Following repeated losses in the fighting against Syrian and Iraqi Kurds, some suffered last month in Afrin, Syria, Turkey is rushing to equip its main battle tanks with the ‘Akkor Pulat’ Active Protection Systems (APS) developed in Ukraine. In late February 2018 Turkish Defense Minister Nurettin Canikli announced that following successful tests in Ukraine the APS will begin testing on M-60T and Leopard-2A4 tanks in Turkey, to follow with operational deployment of systems on those tanks soon after the tests completion.
Turkey decided to adopt the Ukraine system as a stopgap measure to protect its armored vehicles after suffering significant losses to anti-tank missile attacks in Syria. The primary threat they encountered in Syria was the second generation Anti-Tank Guided Missiles (ATGM), such as the TOW, Konkurs, and Kornet fired from ranges of several hundred meters to few kilometers away. Videos released by the Kurds show tanks and self-propelled artillery being hit from medium distances, by guided anti-tank missiles fired at targets that were exposed over ridge line or out in the open.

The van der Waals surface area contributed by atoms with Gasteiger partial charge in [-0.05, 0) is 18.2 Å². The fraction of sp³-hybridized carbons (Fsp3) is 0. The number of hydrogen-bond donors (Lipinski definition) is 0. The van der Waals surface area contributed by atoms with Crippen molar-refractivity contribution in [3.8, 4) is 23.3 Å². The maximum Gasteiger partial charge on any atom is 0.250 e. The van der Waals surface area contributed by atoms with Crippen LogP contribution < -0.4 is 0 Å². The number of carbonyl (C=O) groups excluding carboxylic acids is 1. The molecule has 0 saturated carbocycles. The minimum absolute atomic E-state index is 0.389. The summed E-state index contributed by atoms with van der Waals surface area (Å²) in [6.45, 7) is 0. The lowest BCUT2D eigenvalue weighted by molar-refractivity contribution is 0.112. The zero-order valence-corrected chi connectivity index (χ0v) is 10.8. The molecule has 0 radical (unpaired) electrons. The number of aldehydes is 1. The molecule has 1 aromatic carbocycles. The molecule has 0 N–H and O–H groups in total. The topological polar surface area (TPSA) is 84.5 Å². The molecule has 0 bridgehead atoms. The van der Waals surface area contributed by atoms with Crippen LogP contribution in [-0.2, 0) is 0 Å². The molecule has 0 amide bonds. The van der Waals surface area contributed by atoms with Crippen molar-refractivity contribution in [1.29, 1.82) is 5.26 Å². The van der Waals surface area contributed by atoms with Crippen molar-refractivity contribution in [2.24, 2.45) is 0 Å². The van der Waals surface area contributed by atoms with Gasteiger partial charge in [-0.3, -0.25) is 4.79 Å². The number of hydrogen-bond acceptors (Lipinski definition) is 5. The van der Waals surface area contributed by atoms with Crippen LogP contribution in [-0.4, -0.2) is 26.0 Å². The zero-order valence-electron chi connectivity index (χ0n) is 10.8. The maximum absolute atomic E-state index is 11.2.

Turkey uses the German Leopard 2A4 that did not receive the latest survivability upgrades the German Army is currently taking. In contrast, the Turkish M-60Ts offers superior protection, given the modular armor added to its turret under the upgrading program developed by Israel’s IMI. However, even this armor is not immune to large diameter tandem warheads used by the laser beam-riding Kornet.
With limited access to original equipment providers (due to political friction between Turkey, Germany, and Israel), Ankara realized that to meet this urgent need, primarily with Leopard 2A4 and M-60A3 main battle tanks, that are the least protected, they will have to rely on the local industry.
To further cut corners, they looked elsewhere for mature active protection systems solutions and found the Ukrainian Zaslon as a suitable solution, addressing both operational needs and political constraints. (end of excerpt)
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